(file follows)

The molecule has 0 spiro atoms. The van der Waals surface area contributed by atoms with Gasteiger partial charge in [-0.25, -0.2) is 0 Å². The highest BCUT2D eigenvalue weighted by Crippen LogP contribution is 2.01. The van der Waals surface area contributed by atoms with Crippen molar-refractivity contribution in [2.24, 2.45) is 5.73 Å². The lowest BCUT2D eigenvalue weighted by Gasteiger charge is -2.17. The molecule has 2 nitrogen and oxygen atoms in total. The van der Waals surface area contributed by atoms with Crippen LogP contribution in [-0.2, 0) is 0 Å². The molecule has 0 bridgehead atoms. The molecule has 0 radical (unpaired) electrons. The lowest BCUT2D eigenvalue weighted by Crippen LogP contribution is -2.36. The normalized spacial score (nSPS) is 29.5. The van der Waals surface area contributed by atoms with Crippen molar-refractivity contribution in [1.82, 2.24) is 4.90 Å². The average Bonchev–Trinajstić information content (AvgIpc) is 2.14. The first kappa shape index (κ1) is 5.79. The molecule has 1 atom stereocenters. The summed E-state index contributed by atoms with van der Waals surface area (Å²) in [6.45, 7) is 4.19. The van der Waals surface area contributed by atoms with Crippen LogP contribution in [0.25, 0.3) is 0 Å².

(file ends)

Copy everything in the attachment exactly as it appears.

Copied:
The molecule has 0 spiro atoms. The van der Waals surface area contributed by atoms with Gasteiger partial charge in [-0.25, -0.2) is 0 Å². The highest BCUT2D eigenvalue weighted by Crippen LogP contribution is 2.01. The van der Waals surface area contributed by atoms with Crippen molar-refractivity contribution in [2.24, 2.45) is 5.73 Å². The lowest BCUT2D eigenvalue weighted by Gasteiger charge is -2.17. The molecule has 2 nitrogen and oxygen atoms in total. The van der Waals surface area contributed by atoms with Crippen LogP contribution in [-0.2, 0) is 0 Å². The molecule has 0 bridgehead atoms. The molecule has 0 radical (unpaired) electrons. The lowest BCUT2D eigenvalue weighted by Crippen LogP contribution is -2.36. The normalized spacial score (nSPS) is 29.5. The van der Waals surface area contributed by atoms with Crippen molar-refractivity contribution in [1.82, 2.24) is 4.90 Å². The average Bonchev–Trinajstić information content (AvgIpc) is 2.14. The first kappa shape index (κ1) is 5.79. The molecule has 1 atom stereocenters. The summed E-state index contributed by atoms with van der Waals surface area (Å²) in [6.45, 7) is 4.19. The van der Waals surface area contributed by atoms with Crippen LogP contribution in [0.25, 0.3) is 0 Å².